The true change of direction our nation needs is found in those that support judicial activism from the Legislative Branch.  In Connecticut that means finding replacements for Senator Murphy and Blumenthal.  It means finding candidates willing to stand with courage to advocate for their constituents and not depending on a judicial activist to enact an agenda from the judicial bench.  Senators supporting Neil Gorsuch understand their role and responsibility something both Blumenthal and Murphy have yet to learn.

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Filed under COMMENTARY, CONNECTICUT ISSUES, CT issues, NATIONAL ISSUES, POLITICS

A Case of Human Bondage or Fair Share

U. S. Supreme Court 2016

U. S. Supreme Court 2016

Rebecca Friedrichs is having her day in court, not just any court but the highest court of the land, the United States Supreme Court. The basic issue of Friedrichs v. California Teachers Association revolves around the fact that teachers in California are required to pay union dues even though they may not belong or agree with the goals or policies of the union.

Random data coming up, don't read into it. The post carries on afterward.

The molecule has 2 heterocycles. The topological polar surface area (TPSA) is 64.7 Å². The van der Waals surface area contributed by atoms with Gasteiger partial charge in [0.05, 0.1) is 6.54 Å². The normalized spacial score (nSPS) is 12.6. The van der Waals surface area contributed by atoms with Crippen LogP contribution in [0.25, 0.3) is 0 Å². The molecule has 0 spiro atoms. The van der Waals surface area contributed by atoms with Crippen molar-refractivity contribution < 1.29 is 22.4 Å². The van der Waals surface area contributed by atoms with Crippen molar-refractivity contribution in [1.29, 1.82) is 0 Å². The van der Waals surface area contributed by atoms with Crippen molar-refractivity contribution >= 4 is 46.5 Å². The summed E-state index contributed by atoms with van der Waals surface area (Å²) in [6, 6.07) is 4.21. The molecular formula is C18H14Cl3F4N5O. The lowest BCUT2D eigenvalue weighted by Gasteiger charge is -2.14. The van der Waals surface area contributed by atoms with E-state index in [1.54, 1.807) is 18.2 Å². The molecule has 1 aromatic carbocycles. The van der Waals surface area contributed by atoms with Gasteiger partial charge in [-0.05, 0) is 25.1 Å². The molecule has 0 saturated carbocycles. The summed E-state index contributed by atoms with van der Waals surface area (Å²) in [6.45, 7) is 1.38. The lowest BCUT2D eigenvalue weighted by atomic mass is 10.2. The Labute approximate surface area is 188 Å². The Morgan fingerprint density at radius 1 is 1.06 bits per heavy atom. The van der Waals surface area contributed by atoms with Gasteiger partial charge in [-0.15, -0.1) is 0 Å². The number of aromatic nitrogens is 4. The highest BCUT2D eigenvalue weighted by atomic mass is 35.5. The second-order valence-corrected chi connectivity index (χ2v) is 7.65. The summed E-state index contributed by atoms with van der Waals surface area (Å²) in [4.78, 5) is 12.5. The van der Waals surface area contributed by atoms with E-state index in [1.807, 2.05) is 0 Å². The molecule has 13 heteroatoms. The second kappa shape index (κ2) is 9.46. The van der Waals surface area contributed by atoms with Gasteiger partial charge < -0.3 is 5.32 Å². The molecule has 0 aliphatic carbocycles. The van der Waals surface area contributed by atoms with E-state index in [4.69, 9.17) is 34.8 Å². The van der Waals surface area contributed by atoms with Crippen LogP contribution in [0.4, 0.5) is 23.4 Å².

Many union supporters will say it is only fair for Rebecca to pay since she also gets to receive the benefits for which the union negotiates. Union hardcore members say those that do not contribute are “free riders” since they receive the benefits of collective bargaining without having to pay for that service.

 
Rebecca and her co-plaintiffs believe they should not be obligated to support an organization they do not choose to join. The plaintiffs justify their position by pointing out, a person should not be obligated to yield the fruits of their labor to any person or organization with which they fundamentally disagree or choose not to support. Hardcore union opposition would say the current requirement to pay dues as a non-member is nothing short of legalized extortion.

 
We often talk about our “rights” as citizens. Some of our rights are clearly defined within our founding documents, such as the right to a jury trial, and some are rights that have been established in interpretative decisions or later legislative ways such as the right to an abortion. The basic question before the court in this case is to determine if a citizen has a “right to work” unfettered by an obligation to yield financial earnings to others for the privilege of working on a particular job.